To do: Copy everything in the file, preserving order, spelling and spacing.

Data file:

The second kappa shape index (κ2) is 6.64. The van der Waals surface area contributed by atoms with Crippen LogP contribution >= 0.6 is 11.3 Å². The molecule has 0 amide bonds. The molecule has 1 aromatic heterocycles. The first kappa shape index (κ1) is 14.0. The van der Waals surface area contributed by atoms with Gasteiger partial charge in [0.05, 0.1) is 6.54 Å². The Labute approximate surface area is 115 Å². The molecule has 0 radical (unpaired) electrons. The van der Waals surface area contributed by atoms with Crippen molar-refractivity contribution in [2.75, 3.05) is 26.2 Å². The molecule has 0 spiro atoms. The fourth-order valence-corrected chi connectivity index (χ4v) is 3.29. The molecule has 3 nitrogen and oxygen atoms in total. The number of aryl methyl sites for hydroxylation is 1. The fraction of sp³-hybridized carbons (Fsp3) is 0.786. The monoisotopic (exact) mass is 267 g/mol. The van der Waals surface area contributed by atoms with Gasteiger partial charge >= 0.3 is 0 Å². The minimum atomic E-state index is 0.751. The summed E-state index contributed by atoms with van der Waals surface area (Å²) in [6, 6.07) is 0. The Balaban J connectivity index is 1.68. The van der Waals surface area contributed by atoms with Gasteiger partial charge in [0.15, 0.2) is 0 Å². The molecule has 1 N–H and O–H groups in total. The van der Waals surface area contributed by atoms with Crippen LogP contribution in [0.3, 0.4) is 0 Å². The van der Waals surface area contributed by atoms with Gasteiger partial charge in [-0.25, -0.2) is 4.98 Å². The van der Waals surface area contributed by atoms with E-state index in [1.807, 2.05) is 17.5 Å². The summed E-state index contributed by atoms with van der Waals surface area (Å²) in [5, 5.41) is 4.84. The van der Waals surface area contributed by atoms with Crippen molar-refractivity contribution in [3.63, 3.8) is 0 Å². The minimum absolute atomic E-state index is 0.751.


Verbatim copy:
The second kappa shape index (κ2) is 6.64. The van der Waals surface area contributed by atoms with Crippen LogP contribution >= 0.6 is 11.3 Å². The molecule has 0 amide bonds. The molecule has 1 aromatic heterocycles. The first kappa shape index (κ1) is 14.0. The van der Waals surface area contributed by atoms with Gasteiger partial charge in [0.05, 0.1) is 6.54 Å². The Labute approximate surface area is 115 Å². The molecule has 0 radical (unpaired) electrons. The van der Waals surface area contributed by atoms with Crippen molar-refractivity contribution in [2.75, 3.05) is 26.2 Å². The molecule has 0 spiro atoms. The fourth-order valence-corrected chi connectivity index (χ4v) is 3.29. The molecule has 3 nitrogen and oxygen atoms in total. The number of aryl methyl sites for hydroxylation is 1. The fraction of sp³-hybridized carbons (Fsp3) is 0.786. The monoisotopic (exact) mass is 267 g/mol. The van der Waals surface area contributed by atoms with Gasteiger partial charge >= 0.3 is 0 Å². The minimum atomic E-state index is 0.751. The summed E-state index contributed by atoms with van der Waals surface area (Å²) in [6, 6.07) is 0. The Balaban J connectivity index is 1.68. The van der Waals surface area contributed by atoms with Gasteiger partial charge in [0.15, 0.2) is 0 Å². The molecule has 1 N–H and O–H groups in total. The van der Waals surface area contributed by atoms with Crippen LogP contribution in [0.3, 0.4) is 0 Å². The van der Waals surface area contributed by atoms with Gasteiger partial charge in [-0.25, -0.2) is 4.98 Å². The van der Waals surface area contributed by atoms with E-state index in [1.807, 2.05) is 17.5 Å². The summed E-state index contributed by atoms with van der Waals surface area (Å²) in [5, 5.41) is 4.84. The van der Waals surface area contributed by atoms with Crippen molar-refractivity contribution in [3.63, 3.8) is 0 Å². The minimum absolute atomic E-state index is 0.751.